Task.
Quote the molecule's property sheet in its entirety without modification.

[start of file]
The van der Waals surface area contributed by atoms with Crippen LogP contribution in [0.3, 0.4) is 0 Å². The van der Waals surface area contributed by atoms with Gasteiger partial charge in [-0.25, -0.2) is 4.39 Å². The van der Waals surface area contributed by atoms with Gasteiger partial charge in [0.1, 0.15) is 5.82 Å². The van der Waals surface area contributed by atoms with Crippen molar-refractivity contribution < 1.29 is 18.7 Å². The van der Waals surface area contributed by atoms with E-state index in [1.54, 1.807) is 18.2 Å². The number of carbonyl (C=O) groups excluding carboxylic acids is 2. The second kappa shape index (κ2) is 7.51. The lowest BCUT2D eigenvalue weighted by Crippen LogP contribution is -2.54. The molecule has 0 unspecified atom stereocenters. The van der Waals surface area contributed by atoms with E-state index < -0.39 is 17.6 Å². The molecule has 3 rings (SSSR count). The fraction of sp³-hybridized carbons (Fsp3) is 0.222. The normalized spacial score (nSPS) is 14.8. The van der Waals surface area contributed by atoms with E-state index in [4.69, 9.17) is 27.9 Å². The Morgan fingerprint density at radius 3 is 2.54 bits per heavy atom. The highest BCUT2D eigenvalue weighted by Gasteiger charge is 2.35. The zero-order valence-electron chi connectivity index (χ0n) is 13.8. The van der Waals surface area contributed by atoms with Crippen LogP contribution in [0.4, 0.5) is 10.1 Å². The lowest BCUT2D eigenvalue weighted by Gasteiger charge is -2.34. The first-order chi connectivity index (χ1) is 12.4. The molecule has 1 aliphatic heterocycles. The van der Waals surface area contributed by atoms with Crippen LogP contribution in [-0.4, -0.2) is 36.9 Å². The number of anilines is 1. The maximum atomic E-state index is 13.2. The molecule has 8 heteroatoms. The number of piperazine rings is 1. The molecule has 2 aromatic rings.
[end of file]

The van der Waals surface area contributed by atoms with Crippen LogP contribution in [0.3, 0.4) is 0 Å². The van der Waals surface area contributed by atoms with Gasteiger partial charge in [-0.25, -0.2) is 4.39 Å². The van der Waals surface area contributed by atoms with Gasteiger partial charge in [0.1, 0.15) is 5.82 Å². The van der Waals surface area contributed by atoms with Crippen molar-refractivity contribution < 1.29 is 18.7 Å². The van der Waals surface area contributed by atoms with E-state index in [1.54, 1.807) is 18.2 Å². The number of carbonyl (C=O) groups excluding carboxylic acids is 2. The second kappa shape index (κ2) is 7.51. The lowest BCUT2D eigenvalue weighted by Crippen LogP contribution is -2.54. The molecule has 0 unspecified atom stereocenters. The van der Waals surface area contributed by atoms with E-state index < -0.39 is 17.6 Å². The molecule has 3 rings (SSSR count). The fraction of sp³-hybridized carbons (Fsp3) is 0.222. The normalized spacial score (nSPS) is 14.8. The van der Waals surface area contributed by atoms with E-state index in [4.69, 9.17) is 27.9 Å². The Morgan fingerprint density at radius 3 is 2.54 bits per heavy atom. The highest BCUT2D eigenvalue weighted by Gasteiger charge is 2.35. The zero-order valence-electron chi connectivity index (χ0n) is 13.8. The van der Waals surface area contributed by atoms with Crippen LogP contribution in [0.4, 0.5) is 10.1 Å². The lowest BCUT2D eigenvalue weighted by Gasteiger charge is -2.34. The first-order chi connectivity index (χ1) is 12.4. The molecule has 1 aliphatic heterocycles. The van der Waals surface area contributed by atoms with Crippen LogP contribution in [-0.4, -0.2) is 36.9 Å². The number of anilines is 1. The maximum atomic E-state index is 13.2. The molecule has 8 heteroatoms. The number of piperazine rings is 1. The molecule has 2 aromatic rings.